For as long as I can remember dying young (as in before I’m 92 and have seen my great grandkids) was always my #1 fear. Was…it IS MY #1 FEAR! I can’t even remember how old I was when I would plan for earthquakes, fires or other natural disasters before I’d go to sleep at night.
- Clothes laid out so I could be dressed if I needed to run out of the house? Check
- Shoes next to the clothes? Check
- Items of particular importance (depending on age these changed) next to the shoes? Check
- Is there anything that could fall on me and pin me in my bed? Nope good
- Is the path to my window and door clear so I can run? Check
Seriously this was my nightly routine, every night. My family home has a huge tree in the backyard and during storms I’d move my sleeping arraignments either to the playroom across the hall (which didn’t have a tree that could potentially fall on me) or into my sisters room which was also across the hall next to the playroom. By the way I’m 7 years older than my sister; so here I am a teenager crawling into bed with my 7 year old sister during a wind storm because I’m afraid the tree might fall on me in the night.
I also suffered from night terrors and would routinely wake in a panic that my mom or some other close family member had died tragically right in front of me, I had graphic dreams and a strong imagination so these episodes were horrific. Panic stricken and scared to death to close my eyes I’d lie awake until I either passed out from exhaustion or had to go to school. I loved to sleep but I feared what would happen when I closed my eyes.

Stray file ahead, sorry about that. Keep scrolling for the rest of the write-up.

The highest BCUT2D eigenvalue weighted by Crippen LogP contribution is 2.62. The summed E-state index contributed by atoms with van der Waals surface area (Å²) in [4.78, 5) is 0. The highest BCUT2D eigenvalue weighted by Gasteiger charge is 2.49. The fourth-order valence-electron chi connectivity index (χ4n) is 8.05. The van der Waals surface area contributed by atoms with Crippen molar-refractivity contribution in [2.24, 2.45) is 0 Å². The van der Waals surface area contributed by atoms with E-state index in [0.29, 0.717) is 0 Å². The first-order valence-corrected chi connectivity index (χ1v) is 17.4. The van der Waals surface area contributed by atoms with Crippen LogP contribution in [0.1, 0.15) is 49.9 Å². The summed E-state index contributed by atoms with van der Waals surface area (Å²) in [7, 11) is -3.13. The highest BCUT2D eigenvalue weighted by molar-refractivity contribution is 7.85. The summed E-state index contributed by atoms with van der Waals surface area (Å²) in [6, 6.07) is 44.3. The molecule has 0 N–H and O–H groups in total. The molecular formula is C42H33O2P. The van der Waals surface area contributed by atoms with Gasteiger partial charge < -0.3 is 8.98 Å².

Flash forward to the year 2012, I had an awful case of small intestinal bacterial overgrowth which caused me a lot of pain. It also shocked my nervous system and sent me into complete and total panic attacks. On my birthday that year, after a wonderful trip to see the Mariners play I made my husband (who wasn’t my husband at the time) take me to an ER in Longview because I literally thought I was dying. Nope just a really a panic attack. That wouldn’t be our last trip to the ER during the next couple years because of a panic attack. I eventually had to be put on anti-anxiety medications to help me keep from having panic attacks as I drove to work. I feared I’d just up and die while driving and kill someone else with my car. It was a really hard time.